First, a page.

Yes, itís time to discuss the three Sís that many goat farmers have to deal with: sunscreen, sawdust, & sun roofs. Letís take them in order: to stay a happy, healthy goat farmer, sunscreen is vitally important. We goat farmers are constantly outside in the sun. After years of having to have precancerous sun boo-booís taken off my face, I have finally discovered sunscreens. Much to my surprise, not all sunscreens are made alike. You have lotions, creams, gels, water proof, water based, oil based, and who knows what based sunscreens to pick from out there. But, when you go to the SPF 30 to 50 degree protection they have two common results when you put them on, you turn white instantly and then greasy looking in the next instance.
The first time I tried a SPF 30 - okay, first tell me, what exactly does SPF mean? Sputtering Put-out Farmer, after seeing yourself with sunscreen on? Anyway, I digress. The first time I tried SPF 30, I thought I had put on white paint by mistake. It looked like I had white washed myself. I thought, no wonder it protects you from the sun, you just applied white paint to your face.
After a few minutes it started blending in and you didnít look totally painted white, but you did look like youíd seen a ghost or were severely anemic. You sort of looked like... Michael Jackson. Like someone had sucked out all your healthy color. Either after you got use to that look, or it actually did blend into your skin tone, you next looked greasy. You had a definite shine to your face. Basically, you look pale and very shiny, but protected from the sunís radiation. This must be how it bounces the sunís radiation off your face.
Next you trot down to the barn, feeling very protected from the sunís radiation, ignoring the stares of motorist looking at a pale, greasy person, and you discover you need fresh sawdust for bedding down the barn. We use sawdust a lot for goats and horses. The only time we donít use sawdust is when a goat is kidding. It tends to be very messy then and we switch to hay for bedding at that time.
Once I watched a documentary of people raising giraffes. They had watched a wild giraffe give birth and she dropped the baby on its head in the sand. So, they figured that must be the way of all giraffes. They carefully fixed up huge stalls for giraffes to have their babies in and then heavily bedded it in sand. They said one thing they noticed was that giraffes never clean their babies like other animals, licking them clean after birth.
No wonder. They showed one of their giraffes having a baby, she stood, grunted, dropped the baby in the sandy stall, the baby rolled around trying to get out of itís placenta, then rolled around trying to get up. After all that rolling, the baby was totally covered in sand. It looked like a sticky sandy mess. No wonder the mother wouldnít lick it clean. Itís surprising the mother even accepted it. She just stood there and waited for it to find her and nurse, giving it no help whatsoever.
I couldnít help but think if they had only used straw or hay bedding that maybe that mom giraffe would have licked her baby and helped it along. And, maybe that one giraffe in the wild was trying to get out of the sandy area to find a grassy spot to give birth and just didnít make it in time.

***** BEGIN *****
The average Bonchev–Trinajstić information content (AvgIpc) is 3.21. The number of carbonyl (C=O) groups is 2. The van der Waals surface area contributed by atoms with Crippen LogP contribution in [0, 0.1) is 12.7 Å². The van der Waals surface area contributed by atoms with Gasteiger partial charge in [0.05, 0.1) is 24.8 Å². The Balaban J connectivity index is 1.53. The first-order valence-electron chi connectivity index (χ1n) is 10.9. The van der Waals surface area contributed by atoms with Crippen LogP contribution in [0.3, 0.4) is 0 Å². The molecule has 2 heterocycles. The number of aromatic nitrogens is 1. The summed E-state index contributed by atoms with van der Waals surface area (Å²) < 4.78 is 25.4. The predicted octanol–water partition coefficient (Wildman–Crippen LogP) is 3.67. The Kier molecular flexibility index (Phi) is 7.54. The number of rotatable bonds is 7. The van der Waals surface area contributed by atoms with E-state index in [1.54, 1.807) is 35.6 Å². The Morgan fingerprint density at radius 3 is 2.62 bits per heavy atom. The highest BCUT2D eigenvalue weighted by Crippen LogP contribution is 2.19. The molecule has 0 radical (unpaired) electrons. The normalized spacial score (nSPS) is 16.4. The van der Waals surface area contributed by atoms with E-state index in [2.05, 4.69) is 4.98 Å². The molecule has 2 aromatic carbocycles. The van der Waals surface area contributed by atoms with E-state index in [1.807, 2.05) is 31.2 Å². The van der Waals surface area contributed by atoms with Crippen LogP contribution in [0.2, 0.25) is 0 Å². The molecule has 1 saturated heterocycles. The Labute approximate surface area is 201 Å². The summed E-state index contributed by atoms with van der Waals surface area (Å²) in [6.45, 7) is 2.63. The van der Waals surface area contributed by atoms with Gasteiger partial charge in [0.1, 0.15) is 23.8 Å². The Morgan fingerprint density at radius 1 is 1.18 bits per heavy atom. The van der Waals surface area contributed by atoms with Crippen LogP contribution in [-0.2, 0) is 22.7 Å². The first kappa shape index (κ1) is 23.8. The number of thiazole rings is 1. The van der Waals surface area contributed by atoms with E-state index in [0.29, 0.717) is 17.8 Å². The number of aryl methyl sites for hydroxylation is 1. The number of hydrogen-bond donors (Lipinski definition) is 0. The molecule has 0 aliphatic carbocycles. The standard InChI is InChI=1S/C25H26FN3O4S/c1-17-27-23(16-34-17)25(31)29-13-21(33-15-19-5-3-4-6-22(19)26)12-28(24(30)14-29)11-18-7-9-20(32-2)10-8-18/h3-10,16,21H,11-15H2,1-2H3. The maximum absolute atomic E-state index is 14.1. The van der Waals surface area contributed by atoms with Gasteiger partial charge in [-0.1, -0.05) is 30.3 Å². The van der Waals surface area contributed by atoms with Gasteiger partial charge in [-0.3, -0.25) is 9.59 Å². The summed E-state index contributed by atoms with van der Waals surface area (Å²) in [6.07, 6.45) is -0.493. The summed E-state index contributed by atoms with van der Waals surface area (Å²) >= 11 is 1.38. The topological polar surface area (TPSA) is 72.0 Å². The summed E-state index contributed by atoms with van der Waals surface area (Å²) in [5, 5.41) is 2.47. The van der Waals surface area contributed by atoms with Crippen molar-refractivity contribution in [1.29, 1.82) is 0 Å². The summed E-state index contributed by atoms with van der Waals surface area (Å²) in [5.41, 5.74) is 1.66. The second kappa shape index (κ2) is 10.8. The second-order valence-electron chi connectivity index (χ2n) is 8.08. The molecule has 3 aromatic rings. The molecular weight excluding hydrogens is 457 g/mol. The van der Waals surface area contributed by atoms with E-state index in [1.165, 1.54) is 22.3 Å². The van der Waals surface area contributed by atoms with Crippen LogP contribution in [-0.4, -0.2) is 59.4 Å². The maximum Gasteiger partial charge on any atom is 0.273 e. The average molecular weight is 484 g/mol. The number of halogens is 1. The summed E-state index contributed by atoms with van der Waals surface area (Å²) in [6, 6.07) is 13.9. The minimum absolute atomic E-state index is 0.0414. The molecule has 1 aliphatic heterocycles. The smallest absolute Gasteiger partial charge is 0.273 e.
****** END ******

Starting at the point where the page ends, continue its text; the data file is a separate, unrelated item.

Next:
Back to the barn. Realizing I badly needed sawdust, I called my favorite sawdust place. This place has absolutely the best people in the world and I have been getting my sawdust there 13 years. They treat me like family, ignoring the fact that I come in pretty much smelling like a barn. They said they can fix me up with a load.
I quickly arrive with my truck and sawdust racks. At this place they blow the sawdust into your truck, using a long pipe from the sawdust bin. Itís dusty work, but not too bad. Usually you just move the truck back and forth until you fill up the whole bed, throw a tarp over the racks, and you are ready to go. You just shake your head to knock the dust out of your hair and brush your clothes off a little and thatís it.
But, today I had sunscreen on. Anything light sticks to sunscreen, bugs, sand, moths, sawdust. I looked like the original sawdust farmer. Good grief. No amount of dusting would move the sawdust from the sunscreen. I gave up and decided to head home, hoping I could wash the sawdust from my face, but wondering since I had used waterproof sunscreen, if I would have to get a squeegee to scrape the sawdust from my face.
Heading down the road, in deep thought about this, I noticed a car racing towards me in the other lane. It was full of laughing, happy people, sun roof opened up to the world, worshiping that wonderful sun. If anyone has ever gotten a load of sawdust the way I get it, you usually get sawdust on the edges of the truck bed, between the cab and the bed, and it just blows away the first few minutes as you drive. You look like a dust cloud moving along for just a bit.
Those happy, laughing people went flying past me, through my sawdust cloud, and for a minute we were one, the sawdust covered farmer and the fancy car and not so laughing people now. Sawdust swished and settled in their car through that sun roof. I heard several yells and "What on Earth!" and figured they must have had sunscreen on too.
So, if you are heading down the road and see a sawdust cloud coming your way, remember, shut the windows and sun roofs, and realize itís just an honest, hard working goat farmer, wearing sunscreen, caked in sawdust, trying to get home to get her work done.